After the Thousand Gates visit we used our JR Passes to take the train to Nara which is famous for the bowing deer. The deer here will bow to you in the expectation that you'll give them some food. Local vendors sell packets of the thin wafer food which the deer like. They won't eat just any food though. If the food has fallen on the ground they somehow know and will refuse to bow for that food. The area was packed with both people and deer, as shown in the pictures. There is a video of a bowing deer in the photo album

On the way back from Nara to Kyoto we stopped in Uji to try to see the Byōdō-in temple. However, the line was very very long and it was getting late so we gave up knowing we could visit it early the next day when we were fresher and the crowds were thinner.

We ended the day with a trip to the Kyoto Imperial Palace. Entrance is strictly limited with only a certain number of people allowed on the grounds at one time. When entering you have to show identification such as a passport, your name and address are noted and you are given a small placard with a unique number on it. The areas you're allowed in are very limited and the entire grounds are closely monitored by security personel. As you leave the palace grounds you return the placard. And of course if you don't return the placard, they know who you are since you showed your ID to gain entrance.

Click this link or one of the pictures above to see more pictures in the Kyoto and Nara photo album

Tuesday, May 2, 2023

Kyoto Day 2

Another busy day in Kyoto. We had booked an early morning private tour which started with Kiyomizu-dera, an "Iconic Buddhist temple on Mount Otowa known for the scenic views afforded from its sizable veranda."

To see more pictures, including the world famous veranda, click this link.

We did a lot of walking that day, which is the best way to see a city. On our way to Nijo Castle we saw a number of Shinto shrines and Buddhist temples. We ended the tour after taking a bus to Shariden Kinkaku which literally translates to "Temple of the Golden Pavilion" and is a world famous Buddhist temple.

Click this link or one of the pictures above to see more pictures in the Kyoto Day 2 photo album

Monday, May 1, 2023


Following a full day and second night in Hiroshima we used our JR passes to take an early 8am bullet train from Hiroshima to Kyoto. If driven by car the 235 mile (378 km) distance would take almost 5 hours. Using our JR passes the bullet train took us from Hiroshima to Kyoto in under 2 hours. Even with multiple stops and a train change in Osaka, we averaged close to 120 mph! Less than the bullet train top speed of 200 mph but still much faster than driving by car.

The translation of the Japanese word Kyoto is "Capital City" and Kyoto was the capital of Japan for over 1,000 years from 794 to 1868. For modern day travelers Kyoto is well located with fast train service to both Osaka and Kobe. Kyoto is also convenient for local trains to Nara, where the world famous bowing deer are, and Uji, an area known for its Buddhist temple.The JR rail pass allowed us free travel on most intercity trains and many of the local trains such as those to Nara and Uji, making it convenient, fast and inexpensive to travel between cities.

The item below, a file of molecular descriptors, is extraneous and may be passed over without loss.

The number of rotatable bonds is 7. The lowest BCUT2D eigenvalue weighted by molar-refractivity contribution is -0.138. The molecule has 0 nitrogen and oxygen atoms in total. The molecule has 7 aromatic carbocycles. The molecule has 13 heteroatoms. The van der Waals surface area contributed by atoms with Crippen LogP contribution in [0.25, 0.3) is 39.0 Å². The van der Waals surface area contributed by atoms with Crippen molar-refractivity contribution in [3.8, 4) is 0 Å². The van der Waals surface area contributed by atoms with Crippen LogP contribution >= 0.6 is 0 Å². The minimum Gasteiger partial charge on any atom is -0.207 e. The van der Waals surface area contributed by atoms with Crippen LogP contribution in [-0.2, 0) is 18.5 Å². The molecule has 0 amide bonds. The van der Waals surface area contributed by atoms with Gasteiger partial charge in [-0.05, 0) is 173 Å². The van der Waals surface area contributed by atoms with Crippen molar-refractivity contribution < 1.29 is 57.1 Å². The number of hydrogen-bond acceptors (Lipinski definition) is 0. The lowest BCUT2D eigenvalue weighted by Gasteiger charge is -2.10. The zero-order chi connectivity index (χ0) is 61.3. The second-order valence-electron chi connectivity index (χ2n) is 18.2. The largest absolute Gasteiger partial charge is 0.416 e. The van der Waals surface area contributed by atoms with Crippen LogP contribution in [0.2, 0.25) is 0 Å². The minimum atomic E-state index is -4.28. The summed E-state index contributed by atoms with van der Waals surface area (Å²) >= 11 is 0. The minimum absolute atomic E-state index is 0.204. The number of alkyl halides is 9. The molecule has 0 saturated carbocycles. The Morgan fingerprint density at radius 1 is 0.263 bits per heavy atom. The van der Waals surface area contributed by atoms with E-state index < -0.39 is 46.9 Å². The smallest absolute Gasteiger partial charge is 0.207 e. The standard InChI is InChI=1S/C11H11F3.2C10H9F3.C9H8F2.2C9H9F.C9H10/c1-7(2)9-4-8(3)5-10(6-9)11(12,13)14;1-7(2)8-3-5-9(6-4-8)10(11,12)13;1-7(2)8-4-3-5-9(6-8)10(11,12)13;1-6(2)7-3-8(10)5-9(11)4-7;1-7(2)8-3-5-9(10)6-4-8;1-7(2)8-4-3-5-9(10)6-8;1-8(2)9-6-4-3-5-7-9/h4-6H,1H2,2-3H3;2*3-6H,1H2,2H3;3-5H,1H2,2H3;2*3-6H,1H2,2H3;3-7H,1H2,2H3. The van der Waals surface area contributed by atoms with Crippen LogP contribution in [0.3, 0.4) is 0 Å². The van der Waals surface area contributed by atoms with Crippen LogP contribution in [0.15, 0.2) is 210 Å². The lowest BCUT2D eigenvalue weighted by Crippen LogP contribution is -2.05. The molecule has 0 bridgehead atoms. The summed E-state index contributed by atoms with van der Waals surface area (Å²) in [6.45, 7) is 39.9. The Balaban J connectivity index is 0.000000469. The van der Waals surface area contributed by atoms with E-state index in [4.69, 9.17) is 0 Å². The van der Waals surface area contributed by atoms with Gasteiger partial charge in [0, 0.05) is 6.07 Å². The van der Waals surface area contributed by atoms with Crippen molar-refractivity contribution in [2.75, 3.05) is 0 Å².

Because it was so easy to travel to so many areas from Kyoto, as well as the many sights in Kyoto itself, we spent four nights at the Daiwa Roynet Hotel near the rail station. A word of warning though - there are multiple Daiwa Roynet hotels near the Kyoto train station. They are both walking distance from the station and I'm sure we weren't the only ones to go to the wrong one. That's probably why they had a ready made map showing you how to get from one Daiwa Roynet to the other. It's just a 10 minute walk according to Google Maps, but that's probably without luggage. That's also if you take the most direct route, which is through the train station. But in Japan train stations tend to be large, multilevel complexes. By the time we left Kyoto we were "fairly" familiar with the train station, but having just arrived we took the more "scenic" route around the train station, taking about 20 to 30 minutes.

Once checked in at the (correct) Roynet Hotel, we dropped off our luggage and headed back to explore the train station. According to the web page for the Kyoto station there are around 130 shops and restaurants in the train station. And at least one Craft Beer Market! Where we, of course, stopped for a lunch of beer and pizza. See the album for a picture of the extensive beer menu. The album also shows some other pictures from the train station, which tend to be interesting structures in their own right. Just touring the train station turned out to provide some interesting photographs on that first day.

Following the lunch and self guided tour of the Kyoto train station, we took a fast elevator ride to the top of the Kyoto tower. This offered some beautiful 360 degree views of Kyoto.

We finished the day with a "Local Eats and Streets, Gion and Beyond" evening tour of some of the Kyoto restaurants and temples. Unfortunately we only have a few pictures from this tour. But needless to say it was an interesting tour and we ended up returning to the hotel just before 11:30 pm. Another long and fun packed day!

Between the walks to/from and within train stations, our exploration of the Kyoto train station and the evening tour this day ended up being our day with the most steps: 27,179.

Click this link or one of the pictures above to see more pictures in the Kyoto photo album